Violence against Copts in Egypt is not remotely of the magnitude of the anti-Christian pogroms of Iraq. But it has been steadily growing in recent years. The most spectacular attack took place this past New Year’s Day, when 21 Copts were killed walking out of a Mass at Saints Church in Alexandria, the once-louche Ottoman capital that is now a center of Salafism, a fundamentalist interpretation of Islam. Egypt had begun 2010 with the killing of nine congregants emerging from a midnight Mass in the city of Nag Hammadi, and there had been many incidents thereafter. But the revolution in the streets erupted only a few weeks after the Alexandria bombing, and the spectacle of Muslims and Christians praying together in Tahrir Square had offered a thrilling counterpoint to the communal tensions. Indeed, Jean-Pierre Filiu, a French diplomat and author of The Arab Revolution, argues that the popular protests have forged an unprecedented solidarity between Muslims and Copts.
But acts of violence continued — an arson attack against a church in March, then a violent clash between groups of demonstrators that left 12 dead, then another outburst at a church in Cairo’s Imbaba neighborhood, with another 12 dead. The Oct. 9 demonstration was meant to protest the military government’s failure to act in the face of these earlier incidents. The violence itself was probably not sectarian: Though all 24 of the dead were Copts, and many died a hideous death, run over by armored vehicles, the hired thugs and security forces who attacked the crowd were engaged in a brutal crackdown on dissent, not a targeted communal murder. But state television urged "honorable Egyptians" to defend soldiers from Christian mobs, thus seeking to convert the event into a Christian attack on the state and playing into the stereotype of Copts as outsiders. "The SCAF," says Shadi Hamid of the Brookings Doha Center, using the acronym for the military government, "benefits from a sectarian narrative."
Egyptian activists were not fooled. Political reformers like Ayman Nour blamed the military for shedding "the blood of our brothers." Even the SCAF understood that it had gone too far, apologizing for the appeal to "honorable Egyptians." But the Muslim Brotherhood, whose political party is very likely to gain a plurality of seats in upcoming parliamentary elections, came very close to blaming the victim, issuing a statement saying that "All the Egyptian have grievances and legitimate demands, not only our Christian brothers. Certainly this is not the right time to claim them." Hamid points out that this "uppity Christian" narrative played very well with ordinary Egyptians — which is probably why the Brotherhood, with its fine instinct for the vox populi, chose to offer it. Hamid also notes that in their beleaguerment Copts have increasingly turned inward, producing a spiral of mutual mistrust.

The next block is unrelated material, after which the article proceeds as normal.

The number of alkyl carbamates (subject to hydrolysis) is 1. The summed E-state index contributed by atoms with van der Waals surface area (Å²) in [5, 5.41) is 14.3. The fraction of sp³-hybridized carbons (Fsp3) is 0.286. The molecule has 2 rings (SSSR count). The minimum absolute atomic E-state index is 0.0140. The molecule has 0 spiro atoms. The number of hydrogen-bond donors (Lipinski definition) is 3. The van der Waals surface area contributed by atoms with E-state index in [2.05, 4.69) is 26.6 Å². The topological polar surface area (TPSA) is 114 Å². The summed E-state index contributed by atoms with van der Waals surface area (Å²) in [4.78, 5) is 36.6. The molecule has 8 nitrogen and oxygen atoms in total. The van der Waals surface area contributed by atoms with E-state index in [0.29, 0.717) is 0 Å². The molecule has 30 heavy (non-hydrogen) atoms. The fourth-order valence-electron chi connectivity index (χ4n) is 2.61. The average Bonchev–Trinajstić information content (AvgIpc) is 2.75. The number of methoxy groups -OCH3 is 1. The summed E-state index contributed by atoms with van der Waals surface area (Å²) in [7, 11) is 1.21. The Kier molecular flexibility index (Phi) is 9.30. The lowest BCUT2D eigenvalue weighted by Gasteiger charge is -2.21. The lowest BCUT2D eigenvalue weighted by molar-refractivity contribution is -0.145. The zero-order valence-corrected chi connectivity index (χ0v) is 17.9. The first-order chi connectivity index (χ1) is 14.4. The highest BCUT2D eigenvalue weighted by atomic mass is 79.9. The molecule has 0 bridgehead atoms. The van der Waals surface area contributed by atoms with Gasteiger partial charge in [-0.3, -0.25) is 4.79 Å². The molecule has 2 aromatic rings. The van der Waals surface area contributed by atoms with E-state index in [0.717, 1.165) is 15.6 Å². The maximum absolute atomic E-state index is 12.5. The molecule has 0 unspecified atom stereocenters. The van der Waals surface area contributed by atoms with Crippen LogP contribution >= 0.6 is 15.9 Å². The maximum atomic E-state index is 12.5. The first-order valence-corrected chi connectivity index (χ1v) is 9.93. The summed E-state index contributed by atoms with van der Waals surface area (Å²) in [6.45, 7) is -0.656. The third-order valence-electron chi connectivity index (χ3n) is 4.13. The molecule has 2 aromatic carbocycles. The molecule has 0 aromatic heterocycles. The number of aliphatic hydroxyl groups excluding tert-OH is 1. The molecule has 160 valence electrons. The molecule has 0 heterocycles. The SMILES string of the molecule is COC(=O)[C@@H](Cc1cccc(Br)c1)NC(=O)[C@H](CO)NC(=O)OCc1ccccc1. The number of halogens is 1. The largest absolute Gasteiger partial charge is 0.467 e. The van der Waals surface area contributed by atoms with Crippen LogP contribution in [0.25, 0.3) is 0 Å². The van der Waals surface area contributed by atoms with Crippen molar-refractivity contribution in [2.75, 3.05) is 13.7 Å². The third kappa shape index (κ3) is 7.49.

There’s no wishing away the anti-Coptic attitudes, or prejudices, of ordinary Egyptians. But Copts have lived with that for a long time. The big question is whether it will get worse — and how much worse. And that will be a matter of political choices and political leadership. The Brotherhood, to its credit, has rarely catered to religious chauvinism, and, despite its Islamist appeal, has positioned itself as a spokesman for all Egyptians. Even the Salafists have not openly played the communal card. Copts continue to play a leading role in Tahrir Square; Mina Daniel, one of the Oct. 9 victims, has been celebrated as a martyr of the campaign against the SCAF. Nevertheless, Egypt feels to Copts, as well as to secular Egyptians, like an increasingly Islamist country.
It could go either way. One thing the incident proves is the danger of leaving the SCAF in power during the very long projected period of transition: Egypt’s new military rulers, like the military ruler they replaced, have proved all too willing to exploit street-level resentment. Power-sharing cannot wait until a new president is elected in mid-2013 or so. Egypt’s democratic forces say that they are determined not to allow themselves to be divided against one another. Let’s hope so. In Egypt, and all across the former Ottoman outposts of the southern Mediterranean — Tunisia, Libya, Syria — it is not just democracy but also pluralism that is at stake. It would be a terrible thing, and a deeply unnecessary one, if the rise of the former meant the end of the latter.